Description
E
The clockface image is of size 81×81 pixels, rather than 80 pixels, so that the circle isn’t “clipped” off on the bottom and right sides. If you write it out yourself in BSL, it will behave as you’d expect and have an imageheight
and imagewidth of 80 pixels as intended.xpectations

You and your partner must submit a single .rkt file containing your responses to all exercises via the Handin Server. We accept no email submissions.

You must use the language specified at the top of this page.

Your code must conform to the guidelines outlined in the style guide on the course website. The style guide will be updated as the semester progresses, so revisit it before submitting each assignment. (You can resubmit as many times as you like until the due date without penalty.)

Unless otherwise stated, for all programming problems you must provide (i) a signature, (ii) a purpose statement, (iii) checkexpects, and (iv) the actual code, in the language specified at the top of this page.
Failure to comply with these expectations will result in deductions and possibly a 0 score.
Finger Exercises: HtDP/2e: 13, 18, 19, 20, 21; 30, 31; 48, 49
Notes: to find the finger exercises, you’ll need to read the textbook and search for them by number. Also note the “2e” in the name: the exercise numbers changed substantially between the first and second editions. Make sure you’re reading the more recent edition. Finally, some of the finger exercises we recommend above rely on earlier exercises for context: you may need to scroll backwards in the textbook to figure out where the overall exercise starts.
Graded Exercises:
Exercise 1
Design the function describeordering that takes three real numbers, and returns one of four possibilities:

“ascending” if the numbers are increasing,

“descending”, if they are decreasing,

“repeats” if any two numbers are equal,

or “scrambled” otherwise.
Hint: Just like + can take more than just two arguments, you might find a comparison function that’s useful in this problem that takes more than two arguments as well.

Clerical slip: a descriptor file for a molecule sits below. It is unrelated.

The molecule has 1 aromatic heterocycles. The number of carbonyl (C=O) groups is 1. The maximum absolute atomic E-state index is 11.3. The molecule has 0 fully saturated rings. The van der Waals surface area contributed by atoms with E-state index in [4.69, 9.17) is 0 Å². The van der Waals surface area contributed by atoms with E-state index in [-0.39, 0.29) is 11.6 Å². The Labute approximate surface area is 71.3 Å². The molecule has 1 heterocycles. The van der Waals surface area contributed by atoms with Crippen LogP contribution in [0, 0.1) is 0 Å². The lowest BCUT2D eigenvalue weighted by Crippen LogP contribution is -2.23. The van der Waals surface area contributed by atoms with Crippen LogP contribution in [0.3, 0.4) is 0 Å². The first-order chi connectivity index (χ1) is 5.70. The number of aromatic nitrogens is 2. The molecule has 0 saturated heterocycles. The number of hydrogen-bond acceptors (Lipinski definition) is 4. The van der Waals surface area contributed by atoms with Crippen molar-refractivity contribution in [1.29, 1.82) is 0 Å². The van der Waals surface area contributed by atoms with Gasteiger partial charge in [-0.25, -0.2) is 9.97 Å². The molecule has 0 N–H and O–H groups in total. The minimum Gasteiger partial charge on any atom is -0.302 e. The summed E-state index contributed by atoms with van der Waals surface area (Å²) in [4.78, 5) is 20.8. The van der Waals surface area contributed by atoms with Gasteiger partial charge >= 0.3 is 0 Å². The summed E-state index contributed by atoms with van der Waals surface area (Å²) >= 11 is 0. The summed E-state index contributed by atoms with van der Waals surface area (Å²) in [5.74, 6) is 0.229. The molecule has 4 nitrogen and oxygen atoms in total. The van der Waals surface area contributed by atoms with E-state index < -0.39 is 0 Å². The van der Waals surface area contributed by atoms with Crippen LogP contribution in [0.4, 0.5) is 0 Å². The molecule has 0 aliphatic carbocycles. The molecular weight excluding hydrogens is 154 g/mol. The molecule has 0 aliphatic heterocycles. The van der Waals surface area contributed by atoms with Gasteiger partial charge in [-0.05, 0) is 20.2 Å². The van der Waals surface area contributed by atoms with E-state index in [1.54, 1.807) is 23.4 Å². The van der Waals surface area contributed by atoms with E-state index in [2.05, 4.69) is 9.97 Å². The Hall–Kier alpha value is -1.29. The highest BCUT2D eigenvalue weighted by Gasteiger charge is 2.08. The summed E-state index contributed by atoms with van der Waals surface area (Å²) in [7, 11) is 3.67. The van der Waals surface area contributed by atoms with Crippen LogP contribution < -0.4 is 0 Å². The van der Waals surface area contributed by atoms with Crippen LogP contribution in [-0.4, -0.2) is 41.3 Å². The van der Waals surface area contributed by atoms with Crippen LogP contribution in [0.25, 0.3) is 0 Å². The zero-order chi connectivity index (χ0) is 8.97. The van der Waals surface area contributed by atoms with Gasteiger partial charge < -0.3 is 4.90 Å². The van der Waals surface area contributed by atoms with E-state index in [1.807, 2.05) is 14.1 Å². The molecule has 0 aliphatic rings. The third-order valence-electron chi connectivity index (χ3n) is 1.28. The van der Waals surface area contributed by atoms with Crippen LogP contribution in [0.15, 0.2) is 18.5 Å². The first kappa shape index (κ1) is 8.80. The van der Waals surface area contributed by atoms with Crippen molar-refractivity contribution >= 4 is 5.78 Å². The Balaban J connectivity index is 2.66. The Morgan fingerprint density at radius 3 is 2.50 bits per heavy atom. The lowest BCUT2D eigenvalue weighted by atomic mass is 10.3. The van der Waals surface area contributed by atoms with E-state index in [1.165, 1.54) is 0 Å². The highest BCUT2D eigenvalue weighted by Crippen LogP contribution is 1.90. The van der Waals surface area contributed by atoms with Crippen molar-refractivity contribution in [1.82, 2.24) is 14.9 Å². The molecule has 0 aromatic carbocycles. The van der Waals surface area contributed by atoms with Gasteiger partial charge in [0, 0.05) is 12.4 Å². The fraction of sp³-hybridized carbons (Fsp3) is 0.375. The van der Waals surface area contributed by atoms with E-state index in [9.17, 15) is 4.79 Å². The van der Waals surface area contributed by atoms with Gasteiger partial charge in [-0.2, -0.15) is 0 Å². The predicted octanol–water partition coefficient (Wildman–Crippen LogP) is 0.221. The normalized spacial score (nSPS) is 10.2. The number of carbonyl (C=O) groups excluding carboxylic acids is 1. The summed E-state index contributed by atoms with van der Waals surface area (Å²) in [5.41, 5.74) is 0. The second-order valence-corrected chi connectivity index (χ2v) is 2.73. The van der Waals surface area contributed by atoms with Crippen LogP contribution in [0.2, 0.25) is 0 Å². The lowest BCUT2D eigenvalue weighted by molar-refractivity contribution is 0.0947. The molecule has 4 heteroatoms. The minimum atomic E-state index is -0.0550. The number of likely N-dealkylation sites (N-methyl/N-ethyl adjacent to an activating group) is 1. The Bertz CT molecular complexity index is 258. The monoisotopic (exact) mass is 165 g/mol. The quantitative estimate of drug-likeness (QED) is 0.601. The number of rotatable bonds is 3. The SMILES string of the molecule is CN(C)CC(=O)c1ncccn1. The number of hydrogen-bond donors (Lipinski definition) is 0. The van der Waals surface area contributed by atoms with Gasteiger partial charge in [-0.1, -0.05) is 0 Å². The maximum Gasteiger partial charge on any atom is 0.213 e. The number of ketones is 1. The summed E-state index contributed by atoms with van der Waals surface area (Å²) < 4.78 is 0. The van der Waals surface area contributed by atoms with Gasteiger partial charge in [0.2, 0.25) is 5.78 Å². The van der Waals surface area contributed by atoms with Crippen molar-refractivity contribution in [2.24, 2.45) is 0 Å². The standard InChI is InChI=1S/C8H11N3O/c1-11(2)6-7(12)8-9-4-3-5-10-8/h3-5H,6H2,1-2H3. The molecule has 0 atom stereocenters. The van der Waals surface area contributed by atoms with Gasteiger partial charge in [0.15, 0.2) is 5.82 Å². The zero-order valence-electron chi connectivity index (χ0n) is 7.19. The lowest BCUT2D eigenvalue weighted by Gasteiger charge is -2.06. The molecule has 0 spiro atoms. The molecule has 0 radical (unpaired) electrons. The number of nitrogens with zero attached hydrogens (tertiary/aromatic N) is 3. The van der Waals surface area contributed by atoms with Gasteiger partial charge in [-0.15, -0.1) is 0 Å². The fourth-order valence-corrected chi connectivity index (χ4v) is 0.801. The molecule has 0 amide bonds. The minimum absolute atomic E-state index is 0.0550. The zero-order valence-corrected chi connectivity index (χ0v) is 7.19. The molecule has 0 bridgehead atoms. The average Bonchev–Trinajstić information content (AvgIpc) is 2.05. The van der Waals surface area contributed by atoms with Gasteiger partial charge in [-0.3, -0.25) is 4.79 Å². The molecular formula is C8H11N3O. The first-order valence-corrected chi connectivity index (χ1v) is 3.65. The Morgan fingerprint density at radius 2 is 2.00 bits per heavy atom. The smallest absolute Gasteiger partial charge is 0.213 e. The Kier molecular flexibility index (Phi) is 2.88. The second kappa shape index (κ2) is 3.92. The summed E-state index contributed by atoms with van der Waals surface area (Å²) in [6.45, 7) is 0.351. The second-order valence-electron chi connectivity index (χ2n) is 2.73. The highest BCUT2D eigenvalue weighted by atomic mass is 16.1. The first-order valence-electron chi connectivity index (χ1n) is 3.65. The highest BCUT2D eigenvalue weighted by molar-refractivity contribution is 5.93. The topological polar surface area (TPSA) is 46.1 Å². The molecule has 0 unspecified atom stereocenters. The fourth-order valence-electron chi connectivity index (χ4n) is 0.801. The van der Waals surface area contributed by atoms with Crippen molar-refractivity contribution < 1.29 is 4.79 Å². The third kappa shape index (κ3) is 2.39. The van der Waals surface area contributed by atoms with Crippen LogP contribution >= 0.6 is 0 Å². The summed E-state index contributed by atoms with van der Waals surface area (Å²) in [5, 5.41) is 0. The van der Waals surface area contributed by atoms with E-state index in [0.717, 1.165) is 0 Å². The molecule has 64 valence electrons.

Exercise 2

Look up US Route 66 (the interstate highway from Los Angeles to Chicago), and give a data definition for Route66State that can represent all the US states the highway passes through. Follow all the steps of the data design recipe:

Give the definition itself.

Give an interpretation of your data definition.

Define three examples of a Route66State, as BSL define statements.

Define the template for a function that takes in a Route66State.


Design the function terminalstate? that takes in a Route66State and determines if Route 66 has an endpoint in that state. Follow all the steps of the function design recipe:

What is the signature for this function?

What is its purpose statement?

Design the function strictly based on its template.

Be sure to include sufficient examples.

Now ask yourself whether, given your data design for Route66State, this function can be simplified? If so, give a simplified definition terminalstate?/v2. If your new implementation is designed correctly, it should have the same signature, purpose, and test cases as terminalstate? (except for adjusting the function name slightly).

Design the function nextstateeastbound that takes in a Route66State and returns the next state that someone driving Eastbound on the highway would enter…if there is one. If there is no such state, then return “No more road!”. When designing this function, think carefully about its signature. In a comment, explain your choice for that signature.